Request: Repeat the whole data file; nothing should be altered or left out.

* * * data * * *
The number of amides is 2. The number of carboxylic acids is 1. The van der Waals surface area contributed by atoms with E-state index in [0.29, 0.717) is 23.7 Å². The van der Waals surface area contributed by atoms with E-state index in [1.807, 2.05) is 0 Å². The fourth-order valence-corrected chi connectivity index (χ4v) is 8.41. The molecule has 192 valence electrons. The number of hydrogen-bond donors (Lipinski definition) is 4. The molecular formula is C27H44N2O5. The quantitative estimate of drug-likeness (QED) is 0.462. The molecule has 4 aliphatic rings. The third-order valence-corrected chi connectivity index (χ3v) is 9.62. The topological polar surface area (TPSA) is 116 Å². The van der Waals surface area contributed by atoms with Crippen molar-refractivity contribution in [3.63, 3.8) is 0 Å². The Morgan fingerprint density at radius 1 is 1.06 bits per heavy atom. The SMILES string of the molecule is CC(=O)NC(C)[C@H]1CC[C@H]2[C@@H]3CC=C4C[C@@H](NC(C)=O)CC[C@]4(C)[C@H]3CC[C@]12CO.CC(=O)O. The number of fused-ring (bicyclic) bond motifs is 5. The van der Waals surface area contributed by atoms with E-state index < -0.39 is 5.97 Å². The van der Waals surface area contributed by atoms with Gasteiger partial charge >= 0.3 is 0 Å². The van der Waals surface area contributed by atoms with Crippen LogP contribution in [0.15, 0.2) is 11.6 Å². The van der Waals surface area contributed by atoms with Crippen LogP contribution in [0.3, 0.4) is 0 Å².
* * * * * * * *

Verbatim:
The number of amides is 2. The number of carboxylic acids is 1. The van der Waals surface area contributed by atoms with E-state index in [0.29, 0.717) is 23.7 Å². The van der Waals surface area contributed by atoms with E-state index in [1.807, 2.05) is 0 Å². The fourth-order valence-corrected chi connectivity index (χ4v) is 8.41. The molecule has 192 valence electrons. The number of hydrogen-bond donors (Lipinski definition) is 4. The molecular formula is C27H44N2O5. The quantitative estimate of drug-likeness (QED) is 0.462. The molecule has 4 aliphatic rings. The third-order valence-corrected chi connectivity index (χ3v) is 9.62. The topological polar surface area (TPSA) is 116 Å². The van der Waals surface area contributed by atoms with Crippen molar-refractivity contribution in [3.63, 3.8) is 0 Å². The Morgan fingerprint density at radius 1 is 1.06 bits per heavy atom. The SMILES string of the molecule is CC(=O)NC(C)[C@H]1CC[C@H]2[C@@H]3CC=C4C[C@@H](NC(C)=O)CC[C@]4(C)[C@H]3CC[C@]12CO.CC(=O)O. The number of fused-ring (bicyclic) bond motifs is 5. The van der Waals surface area contributed by atoms with E-state index < -0.39 is 5.97 Å². The van der Waals surface area contributed by atoms with Gasteiger partial charge >= 0.3 is 0 Å². The van der Waals surface area contributed by atoms with Crippen LogP contribution in [0.15, 0.2) is 11.6 Å². The van der Waals surface area contributed by atoms with Crippen LogP contribution in [0.3, 0.4) is 0 Å².